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Ten Commandments Intact After Alabama Court’s Ruling

January 30, 1998
See Original Daily Bulletin From This Date

The Ten Commandments still stand. In the latest round of a closely watched church-state dispute, the Alabama Supreme Court has decided to allow a circuit judge to continue displaying the Ten Commandments in his courtroom and to conduct prayers before court.

The court rejected on technical grounds a religious-freedom lawsuit brought by Gov. Fob James and Attorney General Bill Pryor.

They were asking the court to uphold as constitutional Judge Roy Moore’s practice of displaying the Ten Commandments behind the bench and opening court with prayers.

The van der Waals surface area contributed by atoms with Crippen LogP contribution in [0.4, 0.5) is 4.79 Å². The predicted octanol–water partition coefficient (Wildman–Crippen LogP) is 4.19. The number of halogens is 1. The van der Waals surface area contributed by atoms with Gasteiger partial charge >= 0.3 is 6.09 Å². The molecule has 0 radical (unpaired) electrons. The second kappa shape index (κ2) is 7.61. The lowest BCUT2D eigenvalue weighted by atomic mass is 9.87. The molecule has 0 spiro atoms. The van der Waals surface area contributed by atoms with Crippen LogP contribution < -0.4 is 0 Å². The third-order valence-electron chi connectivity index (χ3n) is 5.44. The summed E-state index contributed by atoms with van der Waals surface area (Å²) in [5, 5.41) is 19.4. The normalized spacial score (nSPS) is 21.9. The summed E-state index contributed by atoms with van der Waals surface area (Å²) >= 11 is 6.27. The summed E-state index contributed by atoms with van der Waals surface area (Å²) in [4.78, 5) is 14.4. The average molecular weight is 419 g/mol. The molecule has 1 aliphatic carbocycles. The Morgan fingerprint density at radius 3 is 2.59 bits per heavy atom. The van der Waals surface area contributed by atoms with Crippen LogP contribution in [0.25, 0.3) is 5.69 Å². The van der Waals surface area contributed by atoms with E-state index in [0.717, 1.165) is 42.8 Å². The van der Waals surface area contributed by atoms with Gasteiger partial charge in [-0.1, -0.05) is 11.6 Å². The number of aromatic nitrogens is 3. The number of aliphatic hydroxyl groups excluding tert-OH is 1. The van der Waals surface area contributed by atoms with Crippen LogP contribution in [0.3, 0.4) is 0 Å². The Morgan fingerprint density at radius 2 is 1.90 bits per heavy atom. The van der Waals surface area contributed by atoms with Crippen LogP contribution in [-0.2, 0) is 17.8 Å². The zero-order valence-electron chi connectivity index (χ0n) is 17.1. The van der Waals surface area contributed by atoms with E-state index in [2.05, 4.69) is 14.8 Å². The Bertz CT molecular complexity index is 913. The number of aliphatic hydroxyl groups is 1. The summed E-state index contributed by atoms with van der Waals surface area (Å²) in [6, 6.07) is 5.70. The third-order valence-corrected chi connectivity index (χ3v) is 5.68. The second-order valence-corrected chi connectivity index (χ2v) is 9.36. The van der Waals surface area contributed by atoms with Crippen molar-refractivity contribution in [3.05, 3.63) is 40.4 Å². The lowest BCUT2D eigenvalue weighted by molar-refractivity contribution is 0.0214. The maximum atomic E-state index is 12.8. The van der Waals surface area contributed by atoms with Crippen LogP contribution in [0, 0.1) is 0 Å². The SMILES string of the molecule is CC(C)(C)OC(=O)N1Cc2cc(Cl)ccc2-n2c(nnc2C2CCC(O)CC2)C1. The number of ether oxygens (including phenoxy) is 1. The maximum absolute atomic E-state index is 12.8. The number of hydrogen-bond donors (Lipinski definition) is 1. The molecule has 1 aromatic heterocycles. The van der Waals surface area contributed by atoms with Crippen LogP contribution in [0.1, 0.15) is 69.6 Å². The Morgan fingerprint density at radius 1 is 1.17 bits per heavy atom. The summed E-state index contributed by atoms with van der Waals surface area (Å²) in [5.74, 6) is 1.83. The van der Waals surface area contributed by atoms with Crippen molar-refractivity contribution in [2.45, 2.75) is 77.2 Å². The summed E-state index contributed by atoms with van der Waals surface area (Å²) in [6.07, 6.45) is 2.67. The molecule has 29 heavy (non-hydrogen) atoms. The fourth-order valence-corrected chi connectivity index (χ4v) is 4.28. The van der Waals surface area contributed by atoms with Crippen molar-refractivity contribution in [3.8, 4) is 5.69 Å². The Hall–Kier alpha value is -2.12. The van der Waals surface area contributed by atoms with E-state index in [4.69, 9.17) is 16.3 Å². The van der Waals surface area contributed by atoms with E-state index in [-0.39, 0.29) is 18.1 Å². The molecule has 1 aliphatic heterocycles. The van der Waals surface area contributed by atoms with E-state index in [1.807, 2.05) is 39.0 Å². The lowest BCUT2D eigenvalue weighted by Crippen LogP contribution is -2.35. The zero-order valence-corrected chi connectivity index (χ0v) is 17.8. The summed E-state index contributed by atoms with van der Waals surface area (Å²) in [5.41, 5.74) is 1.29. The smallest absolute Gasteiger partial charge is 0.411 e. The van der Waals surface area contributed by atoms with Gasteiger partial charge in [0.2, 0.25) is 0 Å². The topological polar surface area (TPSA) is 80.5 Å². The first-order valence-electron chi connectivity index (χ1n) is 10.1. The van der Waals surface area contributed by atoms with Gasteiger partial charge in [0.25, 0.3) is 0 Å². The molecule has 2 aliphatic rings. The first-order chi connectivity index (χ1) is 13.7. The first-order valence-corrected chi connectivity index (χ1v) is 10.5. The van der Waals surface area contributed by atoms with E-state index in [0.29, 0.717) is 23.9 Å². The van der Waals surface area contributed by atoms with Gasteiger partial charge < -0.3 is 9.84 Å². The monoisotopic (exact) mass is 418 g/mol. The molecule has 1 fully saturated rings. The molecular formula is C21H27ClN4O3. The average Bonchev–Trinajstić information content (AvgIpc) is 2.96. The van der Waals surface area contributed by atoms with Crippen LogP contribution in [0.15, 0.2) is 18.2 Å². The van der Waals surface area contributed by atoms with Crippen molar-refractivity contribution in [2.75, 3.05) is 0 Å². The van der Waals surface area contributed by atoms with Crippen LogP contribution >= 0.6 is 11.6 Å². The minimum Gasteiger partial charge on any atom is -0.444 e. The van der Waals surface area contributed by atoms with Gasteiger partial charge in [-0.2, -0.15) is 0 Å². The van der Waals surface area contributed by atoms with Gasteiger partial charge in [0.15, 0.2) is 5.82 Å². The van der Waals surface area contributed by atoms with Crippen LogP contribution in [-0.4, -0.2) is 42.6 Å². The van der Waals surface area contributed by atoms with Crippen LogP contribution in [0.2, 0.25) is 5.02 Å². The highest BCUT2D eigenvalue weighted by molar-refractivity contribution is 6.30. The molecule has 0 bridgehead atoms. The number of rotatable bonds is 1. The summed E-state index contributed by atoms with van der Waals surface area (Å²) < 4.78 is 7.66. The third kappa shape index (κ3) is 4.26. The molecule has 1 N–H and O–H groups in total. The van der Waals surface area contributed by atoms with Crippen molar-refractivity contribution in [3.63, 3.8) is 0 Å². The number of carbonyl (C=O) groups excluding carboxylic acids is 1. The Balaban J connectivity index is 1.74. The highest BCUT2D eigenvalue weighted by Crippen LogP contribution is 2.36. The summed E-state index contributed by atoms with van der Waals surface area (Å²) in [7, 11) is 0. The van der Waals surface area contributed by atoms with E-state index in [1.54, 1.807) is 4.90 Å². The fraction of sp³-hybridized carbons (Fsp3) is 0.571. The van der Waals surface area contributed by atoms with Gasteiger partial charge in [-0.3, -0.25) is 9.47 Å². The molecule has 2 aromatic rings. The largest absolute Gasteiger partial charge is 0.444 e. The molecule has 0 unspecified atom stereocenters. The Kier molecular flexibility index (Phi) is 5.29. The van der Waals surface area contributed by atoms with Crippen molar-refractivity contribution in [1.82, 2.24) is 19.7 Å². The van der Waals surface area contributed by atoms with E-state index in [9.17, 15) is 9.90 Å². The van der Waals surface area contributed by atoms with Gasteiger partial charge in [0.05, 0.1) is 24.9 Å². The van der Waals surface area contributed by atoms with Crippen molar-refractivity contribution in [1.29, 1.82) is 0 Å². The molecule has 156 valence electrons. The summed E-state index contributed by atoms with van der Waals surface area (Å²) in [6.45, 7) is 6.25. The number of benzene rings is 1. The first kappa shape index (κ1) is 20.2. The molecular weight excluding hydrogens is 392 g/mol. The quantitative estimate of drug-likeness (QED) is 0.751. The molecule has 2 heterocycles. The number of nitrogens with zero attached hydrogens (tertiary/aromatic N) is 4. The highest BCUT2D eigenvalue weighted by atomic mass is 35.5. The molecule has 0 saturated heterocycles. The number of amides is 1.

The judge said they lacked standing to bring the lawsuit.

But by dismissing the suit, the court allowed the religious activities to continue, as the state had sought.

An earlier suit brought by the American Civil Liberties Union on behalf of two Etowah County residents against the judge’s conduct was also thrown out on the grounds that the plaintiffs lacked legal standing.

In the new ruling, the Alabama Supreme Court said it refused to “allow the judiciary of this state to become a political foil, or a sounding board for topics of contemporary interest.”

Justice Ralph Cook wrote that the purpose of the state’s lawsuit was not to challenge the judge’s practices, but to perpetuate it.

“This is not what lawsuits are about,” he said.

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